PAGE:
Ten local restaurants received a total of $55,000 in grants this week from Grubhub through a program coordinated by the LGBT Chamber of Commerce

10 chamber restaurants received grants from Grubhub; 9 students given scholarships

DAVID TAFFET | Senior Staff Writer

The North Texas LGBT Chamber of Commerce has had a busy week, handing out scholarships to students and granting funds to restaurants as well as reintroducing a non-discrimination program called Welcome Everyone.

The Welcome Everyone program was first launched in 2015 after the U.S. Supreme Court handed down its Obergefell decision on marriage equality, said Chamber President and CEO Tony Vedda. “We started this so people would have some confidence that when they were planning their wedding, they’d could identify vendors and businesses that welcomed their patronage,” he explained.

The chamber launched the Welcome Everyone — or WE — program with stickers that merchants could place on their doors. They initially got hundreds of requests for door stickers — and not just locally, but from merchants in 20 states and even from several other countries.

While most couples could feel confident in larger cities where they could easily patronize chamber members, Vedda said the program was particularly important for smaller communities.

Then came SCOTUS’ Masterpiece Cake decision. Although it was a narrow ruling, business owners who opposed same-sex marriage took it as an excuse to discriminate. Then that was followed by this summer’s 303 Creative decision.
So the chamber decided to reinvigorate and reintroduce WE to the community.

In the 303 Creative case, the plaintiff asked the courts if her web design business would be subject to Colorado non-discrimination laws banning anti-LGBTQ discrimination. The plaintiff claimed she was creating wedding websites, but only for opposite-sex couples because same-sex marriage violated her religious beliefs. She claimed to have received a request from a same-sex couple to design their wedding website.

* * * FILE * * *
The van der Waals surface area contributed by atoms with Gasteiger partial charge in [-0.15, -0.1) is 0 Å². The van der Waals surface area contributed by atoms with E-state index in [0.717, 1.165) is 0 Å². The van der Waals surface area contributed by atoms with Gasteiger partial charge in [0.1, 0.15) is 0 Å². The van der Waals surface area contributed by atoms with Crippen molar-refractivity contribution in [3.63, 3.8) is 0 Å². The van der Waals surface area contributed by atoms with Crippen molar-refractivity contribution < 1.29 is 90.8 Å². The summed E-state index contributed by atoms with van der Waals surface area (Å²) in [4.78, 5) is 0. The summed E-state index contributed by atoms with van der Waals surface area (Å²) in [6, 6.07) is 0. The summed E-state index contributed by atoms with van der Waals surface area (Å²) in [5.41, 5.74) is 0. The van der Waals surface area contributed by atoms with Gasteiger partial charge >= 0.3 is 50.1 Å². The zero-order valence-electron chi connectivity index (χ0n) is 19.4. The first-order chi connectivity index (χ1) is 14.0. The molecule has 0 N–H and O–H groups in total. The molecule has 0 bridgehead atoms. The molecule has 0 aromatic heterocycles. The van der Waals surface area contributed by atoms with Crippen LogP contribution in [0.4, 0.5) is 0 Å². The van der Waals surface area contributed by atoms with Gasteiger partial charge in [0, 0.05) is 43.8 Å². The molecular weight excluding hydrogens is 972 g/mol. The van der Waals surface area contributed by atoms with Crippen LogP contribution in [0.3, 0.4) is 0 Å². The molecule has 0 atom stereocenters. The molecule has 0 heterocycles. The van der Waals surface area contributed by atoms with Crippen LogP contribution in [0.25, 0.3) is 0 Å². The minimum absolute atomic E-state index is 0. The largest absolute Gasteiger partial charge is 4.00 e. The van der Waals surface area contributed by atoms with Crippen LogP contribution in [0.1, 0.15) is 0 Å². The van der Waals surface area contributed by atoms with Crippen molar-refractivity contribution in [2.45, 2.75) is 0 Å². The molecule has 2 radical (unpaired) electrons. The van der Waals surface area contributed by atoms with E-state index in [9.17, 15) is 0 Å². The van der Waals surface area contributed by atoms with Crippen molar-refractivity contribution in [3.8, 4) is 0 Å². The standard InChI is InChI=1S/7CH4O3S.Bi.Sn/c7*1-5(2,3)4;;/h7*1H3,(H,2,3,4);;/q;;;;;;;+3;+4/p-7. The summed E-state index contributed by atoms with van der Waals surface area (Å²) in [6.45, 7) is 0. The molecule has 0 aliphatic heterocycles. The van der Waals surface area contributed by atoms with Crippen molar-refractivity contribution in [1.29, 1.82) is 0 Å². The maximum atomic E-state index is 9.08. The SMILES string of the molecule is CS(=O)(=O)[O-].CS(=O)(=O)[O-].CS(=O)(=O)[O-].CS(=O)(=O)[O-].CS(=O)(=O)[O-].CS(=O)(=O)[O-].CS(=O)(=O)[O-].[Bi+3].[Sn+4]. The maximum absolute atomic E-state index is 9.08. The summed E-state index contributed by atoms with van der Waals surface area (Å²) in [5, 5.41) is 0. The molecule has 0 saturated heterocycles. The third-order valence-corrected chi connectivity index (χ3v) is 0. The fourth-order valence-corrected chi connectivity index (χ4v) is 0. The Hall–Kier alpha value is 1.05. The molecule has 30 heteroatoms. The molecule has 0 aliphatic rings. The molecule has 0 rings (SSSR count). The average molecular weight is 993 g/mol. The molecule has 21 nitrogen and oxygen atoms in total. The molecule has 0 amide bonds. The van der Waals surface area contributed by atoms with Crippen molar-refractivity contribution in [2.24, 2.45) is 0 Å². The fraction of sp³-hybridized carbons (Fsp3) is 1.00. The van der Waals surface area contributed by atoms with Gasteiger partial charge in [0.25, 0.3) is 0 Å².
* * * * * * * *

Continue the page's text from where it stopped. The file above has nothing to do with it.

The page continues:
Even though the plaintiff had not, in fact, created websites for any weddings, nor had she been asked to do so by a same-sex couple, the court found in her favor. The ruling allows a business that produces something creative to refuse services if the business’s religious beliefs prohibit those services.

So if the business opposes same-sex marriage, for example, it wouldn’t have to provide service to a same-sex couple.

Lambda Legal attorney Shelly Skeen said the ruling could extend to other circumstances. If a business opposes interracial marriage, an interracial couple could be turned away. If a business opposes the transgender community, anyone who is trans could be refused service. And if a business simply didn’t like people of one race or another, those people could be turned away as well.

The WE program counters 303 Creative, Vedda said. A WE sticker on a business door says that business welcomes everyone and embraces differences.